Is this the same John Boehner that Tea Party leaders fell in love with last November?
Compared to the Boehner who talked tough on spending ahead of last November’s elections, the one who showed up at Club 55, just off Interstate 75 in Troy in southwestern Ohio, struck them as timid.
The private April 25 meeting was convened by the Speaker of the U.S. House of Representatives at the request of Tea Party leaders, who were seething over recent Republican compromises, most notably on the 2011 budget.
One of the 25 or so leaders, all from Boehner’s district, asked him if Republicans would raise America’s $14.3 trillion debt limit.
According to half a dozen attendees interviewed by Reuters, the most powerful Republican in Washington said “yes.”
“And we’re going to have to raise it again in the future,” he added. With the mass retirement of America’s Baby Boomers, he explained, it would take 20 years to balance the U.S. budget and 30 years after that to erase the nation’s huge fiscal deficit.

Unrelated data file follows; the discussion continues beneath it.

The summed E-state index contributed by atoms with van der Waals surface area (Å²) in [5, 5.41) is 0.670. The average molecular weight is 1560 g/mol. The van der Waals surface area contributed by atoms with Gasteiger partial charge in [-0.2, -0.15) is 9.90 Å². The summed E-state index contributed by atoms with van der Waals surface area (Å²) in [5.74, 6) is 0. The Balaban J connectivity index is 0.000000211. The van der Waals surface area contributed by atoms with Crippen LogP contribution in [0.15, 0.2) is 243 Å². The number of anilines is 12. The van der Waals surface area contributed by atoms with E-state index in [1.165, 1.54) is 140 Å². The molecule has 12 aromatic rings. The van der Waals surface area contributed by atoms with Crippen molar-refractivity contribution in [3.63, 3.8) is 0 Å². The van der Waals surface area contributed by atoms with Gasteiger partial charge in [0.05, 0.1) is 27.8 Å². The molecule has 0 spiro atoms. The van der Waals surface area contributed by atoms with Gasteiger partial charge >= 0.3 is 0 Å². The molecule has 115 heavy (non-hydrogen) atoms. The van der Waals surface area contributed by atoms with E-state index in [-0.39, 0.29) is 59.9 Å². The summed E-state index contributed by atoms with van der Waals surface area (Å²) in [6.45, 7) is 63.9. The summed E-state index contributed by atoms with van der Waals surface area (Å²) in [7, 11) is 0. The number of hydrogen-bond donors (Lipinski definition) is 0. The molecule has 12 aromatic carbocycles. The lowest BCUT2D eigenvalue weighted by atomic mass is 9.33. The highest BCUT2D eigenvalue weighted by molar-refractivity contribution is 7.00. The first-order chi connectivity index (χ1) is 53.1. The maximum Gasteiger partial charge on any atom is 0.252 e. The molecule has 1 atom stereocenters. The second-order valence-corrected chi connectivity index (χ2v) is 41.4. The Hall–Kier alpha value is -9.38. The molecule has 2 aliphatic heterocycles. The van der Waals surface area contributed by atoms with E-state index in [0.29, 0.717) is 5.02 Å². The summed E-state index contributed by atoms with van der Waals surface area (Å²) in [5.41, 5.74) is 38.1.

That answer incensed many of the Tea Party activists, for whom raising the debt limit is anathema.
“You could have knocked me out of my chair,” said Denise Robertson, a computer programer who belongs to the Preble County Liberty Group. “Fifty years?”
She said “my fantasy now” is someone will challenge Boehner in the 2012 Republican primaries. “If we could find someone good to run against him, I’d campaign for them every day,” Robertson said.
“I am sick of the tears,” she added, a sarcastic reference to Boehner’s famous propensity to cry. “I want results.”
This isn’t the first time Boehner’s friends Tea Party friends have expressed their frustration with his antics. Back in late 2010, the Ohio Liberty Council blasted Boehner for his secret bid to do away with the Congressional Ethics Office.
Current disagreements of course are brewing over the upcoming vote to increase the debt ceiling.
The Reuters article continues:
Boehner, in a May 9 speech in New York, did insist that any increase to the debt limit include “cuts in trillions.” But conservatives expect the Republicans will not uphold his demand.
If the Republicans lose the debt limit battle, more Tea Party groups say they will aggressively seek candidates to challenge establishment figures in the 2012 primaries.
“At this point, all of them are potential targets,” said Dawn Wildman, president of the SoCal Tax Revolt Coalition, who lives in San Diego. “All the way up to Boehner.”